Capability to set 2 different wheel sizes so that you can use it on two different bikes without having to reprogram the wheel size (you'll obviously need a 2nd mount/sensor on the other bike though).
    Make sure it is the old stock Sigma BC800. The new, current model (ingeniously carrying the same model number) has a redesigned hookup to bars and only 1 wheel size. I had the old model and two wireless setups for my two bikes. The comp died, and as a result I had to change everything. For some reason the old model is difficult to come by where I live. It was a nice comp and served me well, but I changed to VDO. I did not like the idea of being pushed to buy another complete setup for two bikes from Sigma within relatively short period of time.

    Re: clipless. You can get combo pedals, one side of the pedal is platform and the other has the clipless mount. That way you do not have to wear special shoes every time you ride the bike. If you ride all year round this may also save you some money, as you do not have to buy riding shoes for all weather conditions. Problem with combo pedals is the pedal will always have the wrong side up when you start from e.g. traffic light .

    Shocks: methinks a good rigid bike is better than one with a cheap set of springs. Less hassle.

    Tyres: by all means change to something smoother. You will enjoy the ride more.

    --J
    To err is human. To moo is bovine.

    Who is this General Failure anyway, and why is he reading my drive?


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  8. #8
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    Hey just an update, i made a webpage with links to all the bikes i'm currently considering.

    http://webuser.bus.umich.edu/tle/bike.html

    Links to the page at the local bike shop are there too, I went to the Trek shop yesterday, but I haven't gotten to the Giant/Specialized/Cannondale yet.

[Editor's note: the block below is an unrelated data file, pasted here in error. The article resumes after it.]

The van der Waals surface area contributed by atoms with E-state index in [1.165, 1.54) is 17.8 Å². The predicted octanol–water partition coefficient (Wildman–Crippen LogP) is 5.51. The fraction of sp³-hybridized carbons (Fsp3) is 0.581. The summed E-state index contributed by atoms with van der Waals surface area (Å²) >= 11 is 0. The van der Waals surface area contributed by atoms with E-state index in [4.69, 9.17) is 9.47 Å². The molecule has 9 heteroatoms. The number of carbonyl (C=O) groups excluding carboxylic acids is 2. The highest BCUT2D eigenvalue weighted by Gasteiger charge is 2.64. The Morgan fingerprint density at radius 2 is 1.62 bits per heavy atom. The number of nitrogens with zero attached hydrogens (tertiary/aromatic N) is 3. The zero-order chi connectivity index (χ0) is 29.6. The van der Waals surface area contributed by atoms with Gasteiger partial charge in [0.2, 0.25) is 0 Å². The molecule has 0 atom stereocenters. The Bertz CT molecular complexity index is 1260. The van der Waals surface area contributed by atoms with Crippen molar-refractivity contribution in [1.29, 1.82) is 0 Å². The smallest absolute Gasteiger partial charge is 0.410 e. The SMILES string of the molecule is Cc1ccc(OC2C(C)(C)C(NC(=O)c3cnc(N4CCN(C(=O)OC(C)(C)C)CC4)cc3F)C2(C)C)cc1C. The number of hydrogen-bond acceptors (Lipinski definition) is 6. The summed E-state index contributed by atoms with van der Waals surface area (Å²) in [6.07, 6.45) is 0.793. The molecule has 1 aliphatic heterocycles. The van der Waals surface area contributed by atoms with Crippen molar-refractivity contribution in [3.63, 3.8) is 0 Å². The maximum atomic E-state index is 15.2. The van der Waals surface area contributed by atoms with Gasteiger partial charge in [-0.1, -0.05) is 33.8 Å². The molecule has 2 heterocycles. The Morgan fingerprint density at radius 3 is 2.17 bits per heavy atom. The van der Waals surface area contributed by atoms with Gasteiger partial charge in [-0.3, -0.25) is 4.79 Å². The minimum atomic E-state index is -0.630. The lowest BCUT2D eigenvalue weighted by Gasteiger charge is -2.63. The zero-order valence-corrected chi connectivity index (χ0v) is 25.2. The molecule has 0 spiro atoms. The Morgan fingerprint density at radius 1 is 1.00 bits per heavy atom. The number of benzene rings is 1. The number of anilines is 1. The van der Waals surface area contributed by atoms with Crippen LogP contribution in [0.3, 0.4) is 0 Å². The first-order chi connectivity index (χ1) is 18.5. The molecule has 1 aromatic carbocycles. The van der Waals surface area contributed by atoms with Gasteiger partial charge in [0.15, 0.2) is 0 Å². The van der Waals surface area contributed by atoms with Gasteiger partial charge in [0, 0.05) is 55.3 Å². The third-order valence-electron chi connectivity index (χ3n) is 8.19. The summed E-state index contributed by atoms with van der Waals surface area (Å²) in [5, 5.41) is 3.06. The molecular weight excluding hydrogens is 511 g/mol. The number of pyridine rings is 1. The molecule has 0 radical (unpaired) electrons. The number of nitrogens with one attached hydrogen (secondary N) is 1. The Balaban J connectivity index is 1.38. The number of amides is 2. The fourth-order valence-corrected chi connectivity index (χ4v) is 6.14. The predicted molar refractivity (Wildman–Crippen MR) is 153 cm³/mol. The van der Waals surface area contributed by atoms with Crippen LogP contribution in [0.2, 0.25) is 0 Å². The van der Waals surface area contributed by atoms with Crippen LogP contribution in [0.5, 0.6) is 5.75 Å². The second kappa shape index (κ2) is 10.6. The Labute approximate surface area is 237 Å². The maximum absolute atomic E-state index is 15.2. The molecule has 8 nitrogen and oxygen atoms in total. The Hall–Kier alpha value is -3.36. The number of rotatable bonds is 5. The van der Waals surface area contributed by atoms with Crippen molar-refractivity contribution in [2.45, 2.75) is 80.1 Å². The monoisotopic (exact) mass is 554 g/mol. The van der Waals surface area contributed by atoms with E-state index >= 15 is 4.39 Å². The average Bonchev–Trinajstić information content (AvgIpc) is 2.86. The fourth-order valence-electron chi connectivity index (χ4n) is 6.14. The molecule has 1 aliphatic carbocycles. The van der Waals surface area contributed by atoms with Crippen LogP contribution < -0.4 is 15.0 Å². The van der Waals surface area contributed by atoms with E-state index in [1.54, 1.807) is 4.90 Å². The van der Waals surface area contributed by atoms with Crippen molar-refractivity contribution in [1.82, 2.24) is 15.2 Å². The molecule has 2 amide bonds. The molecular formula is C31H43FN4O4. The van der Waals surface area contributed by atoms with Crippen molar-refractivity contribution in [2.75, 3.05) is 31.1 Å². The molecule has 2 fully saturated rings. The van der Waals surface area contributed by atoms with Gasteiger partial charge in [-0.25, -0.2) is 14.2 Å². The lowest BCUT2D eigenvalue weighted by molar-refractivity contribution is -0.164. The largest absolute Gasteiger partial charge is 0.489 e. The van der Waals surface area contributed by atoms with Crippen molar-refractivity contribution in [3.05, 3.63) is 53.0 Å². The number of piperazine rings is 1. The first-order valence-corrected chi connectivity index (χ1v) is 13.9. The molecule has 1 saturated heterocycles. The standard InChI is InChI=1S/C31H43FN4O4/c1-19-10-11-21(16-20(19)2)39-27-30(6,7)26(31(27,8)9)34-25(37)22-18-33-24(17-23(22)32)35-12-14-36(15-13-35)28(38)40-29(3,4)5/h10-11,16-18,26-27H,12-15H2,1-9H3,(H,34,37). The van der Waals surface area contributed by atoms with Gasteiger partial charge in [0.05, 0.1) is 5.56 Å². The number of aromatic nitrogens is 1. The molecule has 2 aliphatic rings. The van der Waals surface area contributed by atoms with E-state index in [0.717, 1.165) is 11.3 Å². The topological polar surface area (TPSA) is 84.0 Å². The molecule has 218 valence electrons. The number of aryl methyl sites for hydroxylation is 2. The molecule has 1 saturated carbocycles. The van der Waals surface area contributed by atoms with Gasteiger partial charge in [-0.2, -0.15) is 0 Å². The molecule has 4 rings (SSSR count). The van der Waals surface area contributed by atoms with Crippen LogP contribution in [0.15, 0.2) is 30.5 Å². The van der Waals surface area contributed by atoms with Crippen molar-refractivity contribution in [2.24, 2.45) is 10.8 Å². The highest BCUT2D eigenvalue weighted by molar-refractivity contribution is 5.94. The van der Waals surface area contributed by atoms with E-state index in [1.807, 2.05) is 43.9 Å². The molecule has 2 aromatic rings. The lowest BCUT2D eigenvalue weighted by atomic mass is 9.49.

Pricewise i really can't go over $800 and that's really pushing it, but I think i want the step up from entry level (carbon fork perhaps), since i do want this bike to last me for a long time without upgrading.

    Not leaning towards anything until i can go to the other shop and see most of the bikes on the list and see if they have anything better then list prices on stuff.

    Thanks again for the suggestions and recommendations and help, I feel like i need to do so much research on this so i don't screw it up!
    Last edited by Moomins; 04-16-04 at 09:01 AM.

  9. #9
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    If you're looking for a commuter, my suggestion would be a steel bike, rather than Aluminum. I didn't catch any on your list.

    The 2003 KHS Flite 300 might work, if it fits (Reynolds 520 steel and about $500)

  10. #10
    DEADBEEF khuon's Avatar
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    Quote Originally Posted by Moomins
    Hey just an update, i made a webpage with links to all the bikes i'm currently considering.

    http://webuser.bus.umich.edu/tle/bike.html

    Links to the page at the local bike shop are there too, I went to the Trek shop yesterday, but I haven't gotten to the Giant/Specialized/Cannondale yet.

    Pricewise i really can't go over $800 and that's really pushing it, but I think i want the step up from entry level (carbon fork perhaps), since i do want this bike to last me for a long time without upgrading.